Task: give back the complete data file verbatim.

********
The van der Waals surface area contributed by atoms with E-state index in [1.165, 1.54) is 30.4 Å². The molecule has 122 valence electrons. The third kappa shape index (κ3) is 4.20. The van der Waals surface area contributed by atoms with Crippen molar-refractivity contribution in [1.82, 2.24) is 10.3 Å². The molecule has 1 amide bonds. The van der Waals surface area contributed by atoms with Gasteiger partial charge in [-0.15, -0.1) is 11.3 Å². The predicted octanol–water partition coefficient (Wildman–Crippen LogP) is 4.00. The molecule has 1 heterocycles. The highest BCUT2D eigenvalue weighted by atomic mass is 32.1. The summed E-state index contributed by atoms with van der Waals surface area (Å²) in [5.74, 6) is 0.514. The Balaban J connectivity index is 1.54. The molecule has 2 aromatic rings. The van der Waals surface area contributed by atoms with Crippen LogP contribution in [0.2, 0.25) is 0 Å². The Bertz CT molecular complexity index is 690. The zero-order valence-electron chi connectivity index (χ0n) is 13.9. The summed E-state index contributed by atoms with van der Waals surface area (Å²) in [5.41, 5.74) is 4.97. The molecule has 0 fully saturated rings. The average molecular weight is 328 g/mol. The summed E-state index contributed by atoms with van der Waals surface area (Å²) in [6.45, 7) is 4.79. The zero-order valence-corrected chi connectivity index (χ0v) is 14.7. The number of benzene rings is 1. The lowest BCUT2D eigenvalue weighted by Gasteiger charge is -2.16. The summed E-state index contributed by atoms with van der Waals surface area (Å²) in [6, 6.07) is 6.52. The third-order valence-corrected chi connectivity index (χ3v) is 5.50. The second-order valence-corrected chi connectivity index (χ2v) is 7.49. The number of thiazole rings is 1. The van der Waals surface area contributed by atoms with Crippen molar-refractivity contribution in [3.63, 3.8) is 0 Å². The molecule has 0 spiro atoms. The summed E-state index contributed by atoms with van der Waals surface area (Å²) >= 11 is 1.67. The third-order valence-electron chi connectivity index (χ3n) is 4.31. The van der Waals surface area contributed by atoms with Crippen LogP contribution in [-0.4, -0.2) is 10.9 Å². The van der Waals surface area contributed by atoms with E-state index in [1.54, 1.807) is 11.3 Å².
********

The van der Waals surface area contributed by atoms with E-state index in [1.165, 1.54) is 30.4 Å². The molecule has 122 valence electrons. The third kappa shape index (κ3) is 4.20. The van der Waals surface area contributed by atoms with Crippen molar-refractivity contribution in [1.82, 2.24) is 10.3 Å². The molecule has 1 amide bonds. The van der Waals surface area contributed by atoms with Gasteiger partial charge in [-0.15, -0.1) is 11.3 Å². The predicted octanol–water partition coefficient (Wildman–Crippen LogP) is 4.00. The molecule has 1 heterocycles. The highest BCUT2D eigenvalue weighted by atomic mass is 32.1. The summed E-state index contributed by atoms with van der Waals surface area (Å²) in [5.74, 6) is 0.514. The Balaban J connectivity index is 1.54. The molecule has 2 aromatic rings. The van der Waals surface area contributed by atoms with Crippen LogP contribution in [0.2, 0.25) is 0 Å². The Bertz CT molecular complexity index is 690. The zero-order valence-electron chi connectivity index (χ0n) is 13.9. The summed E-state index contributed by atoms with van der Waals surface area (Å²) in [5.41, 5.74) is 4.97. The molecule has 0 fully saturated rings. The average molecular weight is 328 g/mol. The summed E-state index contributed by atoms with van der Waals surface area (Å²) in [6.45, 7) is 4.79. The zero-order valence-corrected chi connectivity index (χ0v) is 14.7. The number of benzene rings is 1. The lowest BCUT2D eigenvalue weighted by Gasteiger charge is -2.16. The summed E-state index contributed by atoms with van der Waals surface area (Å²) in [6, 6.07) is 6.52. The third-order valence-corrected chi connectivity index (χ3v) is 5.50. The second-order valence-corrected chi connectivity index (χ2v) is 7.49. The number of thiazole rings is 1. The van der Waals surface area contributed by atoms with Crippen molar-refractivity contribution in [3.63, 3.8) is 0 Å². The molecule has 0 spiro atoms. The summed E-state index contributed by atoms with van der Waals surface area (Å²) >= 11 is 1.67. The third-order valence-electron chi connectivity index (χ3n) is 4.31. The van der Waals surface area contributed by atoms with Crippen LogP contribution in [-0.4, -0.2) is 10.9 Å². The van der Waals surface area contributed by atoms with E-state index in [1.54, 1.807) is 11.3 Å².